Ahead of a first return to White Hart Lane since leaving in 2012, Harry Redknapp was asked the inevitable question: what does he expect? It led to something of an inevitable response from the Queens Park Rangers manager. “I had a great time at Tottenham,” he said. “This is my team now.”
Except that the current team are increasingly resembling his old club. There is no escaping the links between QPR and Spurs. Four of the coaching staff are former Tottenham employees – Redknapp himself, Glenn Hoddle, Kevin Bond and Joe Jordan – as well as four core players – Steven Caulker, Jermaine Jenas, Bobby Zamora and Adel Taarabt. Last season’s promotion also involved two Spurs loanees.
The connection was one of the big issues in the build-up to today’s game, although Richard Dunne insists the squad do not look at it like that. “I’ve not really talked about players or staff going back to previous clubs,” says the veteran centre-half, who arrived at Rangers last summer. “The focus is general, on a normal game. Once the game starts, it’s just a game, there are no revenge missions or anything like that.”
If so, it represents a new focus from QPR, which may be key. Certain staff members and players are not the only factors the clubs have in common. Both London sides are trying to escape recent ructions as well as all the resulting perceptions about them, and move on to new levels.
Yet, for all of last season’s chaos at Spurs as well as the debate about Redknapp’s performance as manager there, he did play a significant part in restoring stability on the pitch at White Hart Lane.
Successive finishes of fourth, fifth and fourth in the Premier League were a long way from the intermittent mediocrity Spurs suffered before then. It is now difficult to imagine them dipping below that band of Champions’ League wannabes, which does mark a long-term change. Although Spurs may be far from satisfied with where they are, they have found a long-term stability that used to seem so elusive.
It is this that QPR are striving for, and makes for the biggest story of their season: how does a club that endured such chaos in their last Premier League season now recover an element of normality?
They have started by making adjustments to the transfer policy. Although Redknapp has spent £22m this summer and still hopes for at least two more midfielders, it has not been on anything like the scattered scale of two years. There has been more of a balance to their purchases, bringing in a mix of Premier League experience in Rio Ferdinand, solid quality in Jordon Mutch and some impressive gloss with Chile’s World Cup star Mauricio Isla.
Redknapp says it makes for a better group, “a nicer feeling, a much nicer place, no bad apples”. He adds: “It’s a good bunch of lads. We’ve got a good chance – I think we are going to be OK this year.”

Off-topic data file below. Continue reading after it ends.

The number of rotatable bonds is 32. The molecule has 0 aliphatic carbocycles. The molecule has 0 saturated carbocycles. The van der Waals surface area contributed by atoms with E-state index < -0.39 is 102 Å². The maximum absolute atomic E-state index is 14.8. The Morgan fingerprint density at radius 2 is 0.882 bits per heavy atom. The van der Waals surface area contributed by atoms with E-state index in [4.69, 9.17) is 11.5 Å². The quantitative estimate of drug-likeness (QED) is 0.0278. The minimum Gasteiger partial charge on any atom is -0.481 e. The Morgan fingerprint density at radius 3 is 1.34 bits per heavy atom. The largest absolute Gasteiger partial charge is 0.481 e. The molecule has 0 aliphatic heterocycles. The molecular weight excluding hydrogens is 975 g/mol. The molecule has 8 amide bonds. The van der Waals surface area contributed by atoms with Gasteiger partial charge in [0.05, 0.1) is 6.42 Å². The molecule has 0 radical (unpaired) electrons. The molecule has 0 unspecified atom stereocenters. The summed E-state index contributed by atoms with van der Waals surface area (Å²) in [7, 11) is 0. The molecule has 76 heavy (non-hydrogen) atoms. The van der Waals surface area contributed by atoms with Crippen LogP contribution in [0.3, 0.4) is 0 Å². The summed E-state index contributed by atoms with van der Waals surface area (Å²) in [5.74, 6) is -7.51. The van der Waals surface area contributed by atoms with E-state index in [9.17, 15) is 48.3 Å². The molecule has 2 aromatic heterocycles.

Rob Green has previously told the story of how, in the 2012-13 season, the old stalwarts such as himself and Clint Hill knew things were really going wrong when they were put back in the team at the expense of the costly signings. Dunne alludes to a deep dysfunction. “I wasn’t here when Harry arrived [in November 2012] but I’ve heard the stories,” the 34-year-old Irishman says.
“Nobody was overly impressed with the squad the last time, and the style and the standard of player that was coming in. This year I’ve not heard anyone question the players the manager signed. They’re all players with ambition, with experience and the right age. I think the board have done their homework and learned their lesson. I think we’ll be a stronger club for it.
“We’ve added people who have bought into that mantra the manager sets, so there’s not been a minute’s problem since we’ve come back.”
That balance has seemingly extended to the back-room staff. Renowned for the more motivational aspects of management, Redknapp has brought in Hoddle to work on tactics – specifically a switch to a 3-5-2 formation. Although there were evident teething problems in the 1-0 home defeat to Hull City in the opening League game last weekend, and the system has attracted qualified criticism from Gary Neville, Dunne offers praise of Hoddle’s work.
“For everyone, 3-5-2 is 3-5-2, but to have a man like him, who knows the formation inside out, it’s just about little details: in terms of shifting over two yards, or moving forward or backwards two yards,” he said
QPR will hope those little details add up to bigger strides. So Dunne thinks it was vital that Hoddle rejected the advances of managerless Crystal Palace and stayed on at Loftus Road. “The fact that he’s there shows his commitment.”
It also deepens the perceptions of stability. Redknapp will hope for more of that with the first points of the season today, on his first trip back to Spurs. What better place to start?
Tottenham Hotspur v Queens Park Rangers is today, kick-off 1.30pm
QPR signings 2012-13
Ryan Nelsen free
Andy Johnson free
Robert Green free
Samba Diakite £3.5m
Park Ji-Sung £4m
Junior Hoilett free
Jose Bosingwa free
Julio Cesar free
Esteban Granero £9m
Stéphane Mbia £5m
Tal Ben Haim free
Loic Rémy £8m
Yun Suk-Young undisc
Chris Samba £12.5m
Jermaine Jenas £2m
Andros Townsend loan
Total: £22.5m minimum
...and 2014-15 so far
Rio Ferdinand free
Steven Caulker £8m
Jordon Mutch £6m
Leroy Fer (left) £8m
Mauricio Isla loan
Eduardo Vargas loan
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